Evening Dining Proliferates On Polk Stretch

Evening Dining Proliferates On Polk Stretch
Photos: Bo McGee/Hoodline
By Bo McGee - Published on June 27, 2015.

Diners and drinkers have more options than ever on the stretch of Polk between Broadway and Green, with three new dining establishments moving in within a two-block span. The trend is reflective of the changes on the street in recent years, with an increased number of high-end bars and restaurants moving into spaces previously occupied by businesses focused on daytime foot traffic.


The first of the new trio is Lord Stanley, which recently opened at 2065 Polk St. (at Broadway), the former location of Thai restaurant T2J. Lord Stanley is owned and operated by a married British couple who have Michelin stars in their pedigree, and serves entrees in the $24-30 range. (The restaurant follows a European model, which means that tips are included in the prices.) Reviews on Yelp are generally favorable so far, but some neighbors have mourned the loss of the former tenant, with one Yelper eulogizing T2J as a "weekday lunch utopia."

Over at 2227 Polk, between Vallejo and Green, House Rules, a swanky new gastropub from the team behind Campus in the Marina and Eddie Rickenbacker’s in the Financial District, has taken over the former Pesce (which moved to a larger space in the Castro back in 2013). It offers a selection of cocktails ($9-12), as well as high-end pub grub like dirty-martini deviled eggs and lobster salad sliders.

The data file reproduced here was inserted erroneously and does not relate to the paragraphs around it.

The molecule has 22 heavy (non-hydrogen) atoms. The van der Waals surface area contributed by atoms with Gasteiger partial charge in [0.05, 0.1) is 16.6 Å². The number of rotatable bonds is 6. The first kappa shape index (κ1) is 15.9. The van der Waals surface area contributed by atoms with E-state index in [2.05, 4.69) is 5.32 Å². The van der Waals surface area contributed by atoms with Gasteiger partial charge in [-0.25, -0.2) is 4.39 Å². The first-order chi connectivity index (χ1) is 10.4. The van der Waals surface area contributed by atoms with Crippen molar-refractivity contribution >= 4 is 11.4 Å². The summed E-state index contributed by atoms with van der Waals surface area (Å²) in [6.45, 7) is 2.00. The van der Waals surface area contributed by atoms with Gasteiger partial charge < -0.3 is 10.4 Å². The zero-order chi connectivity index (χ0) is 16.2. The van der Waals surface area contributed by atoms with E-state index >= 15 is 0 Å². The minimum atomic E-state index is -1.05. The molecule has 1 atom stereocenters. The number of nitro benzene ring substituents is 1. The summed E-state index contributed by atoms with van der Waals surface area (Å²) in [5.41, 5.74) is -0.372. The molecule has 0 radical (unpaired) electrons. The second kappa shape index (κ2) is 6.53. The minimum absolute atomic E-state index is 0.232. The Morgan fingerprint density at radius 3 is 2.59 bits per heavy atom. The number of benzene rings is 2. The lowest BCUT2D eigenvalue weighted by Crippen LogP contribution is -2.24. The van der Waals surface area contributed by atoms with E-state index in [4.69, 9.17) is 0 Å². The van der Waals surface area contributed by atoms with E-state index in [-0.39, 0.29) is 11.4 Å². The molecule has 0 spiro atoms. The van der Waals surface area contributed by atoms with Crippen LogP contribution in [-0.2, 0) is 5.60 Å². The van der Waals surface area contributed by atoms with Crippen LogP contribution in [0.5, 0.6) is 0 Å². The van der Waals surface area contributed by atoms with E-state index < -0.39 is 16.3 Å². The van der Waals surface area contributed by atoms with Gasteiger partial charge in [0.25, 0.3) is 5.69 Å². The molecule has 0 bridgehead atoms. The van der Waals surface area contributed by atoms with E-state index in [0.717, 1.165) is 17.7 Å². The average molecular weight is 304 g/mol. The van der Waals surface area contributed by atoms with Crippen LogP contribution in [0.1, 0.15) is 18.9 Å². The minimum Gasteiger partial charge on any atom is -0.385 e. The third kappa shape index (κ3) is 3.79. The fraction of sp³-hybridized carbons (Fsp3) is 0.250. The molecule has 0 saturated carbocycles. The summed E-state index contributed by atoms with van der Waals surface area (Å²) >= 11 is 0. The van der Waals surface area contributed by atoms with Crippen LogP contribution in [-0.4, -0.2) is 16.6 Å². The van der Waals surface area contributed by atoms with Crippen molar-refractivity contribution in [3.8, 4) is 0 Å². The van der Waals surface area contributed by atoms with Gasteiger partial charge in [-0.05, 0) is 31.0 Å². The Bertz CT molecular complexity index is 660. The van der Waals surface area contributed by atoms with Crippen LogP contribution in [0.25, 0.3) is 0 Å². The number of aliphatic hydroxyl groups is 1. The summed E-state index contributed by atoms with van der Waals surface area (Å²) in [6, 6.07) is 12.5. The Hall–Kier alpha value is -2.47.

Across the street at 2206 Polk, antique store Interior Visions (2206 Polk St., between Vallejo and Green), another longtime Polk Street business, is also being replaced with a restaurant. The shop, which ended its 20-year run earlier this year, is currently being renovated into a sushi restaurant and bar called Kinjo, operated by Amanda Tsung and Ka Wa Kong. The duo, who run sushi spots in San Carlos and San Mateo, also appear to have a similar restaurant in the works on Divisadero.


Of the three locations, only Kinjo represents a net addition of eating and drinking establishments to the neighborhood, but it still tips the balance in terms of restaurant concentration in the area. Per city Planning Code Section 303(p), the concentration of eating and drinking establishments should not exceed 25 percent of total commercial frontage within 300 feet of a new restaurant. The addition of Kinjo will bring the concentration in this stretch of Polk up by about two percent, to a total of approximately 34 percent concentration in the immediate area.

While the concentration of restaurants and bars exceeds the guidelines, the Planning Commission has given Kinjo the go-ahead, stating that it should not affect noise in the crowded Polk Street Neighborhood District. Parking concerns are alleviated to some degree by the public lot attached to Walgreens.

Some neighbors are concerned about what these changes mean for the neighborhood. "This part of Polk Street used to be more of a community," said Ian Miller, a resident of the neighborhood for more than 20 years. "There were a lot more cafes and you'd see the same people sitting in them every day. There are about four more shops that are closed down right up the street and I hope they don't turn into restaurants too. We've got enough places to eat on Polk Street now."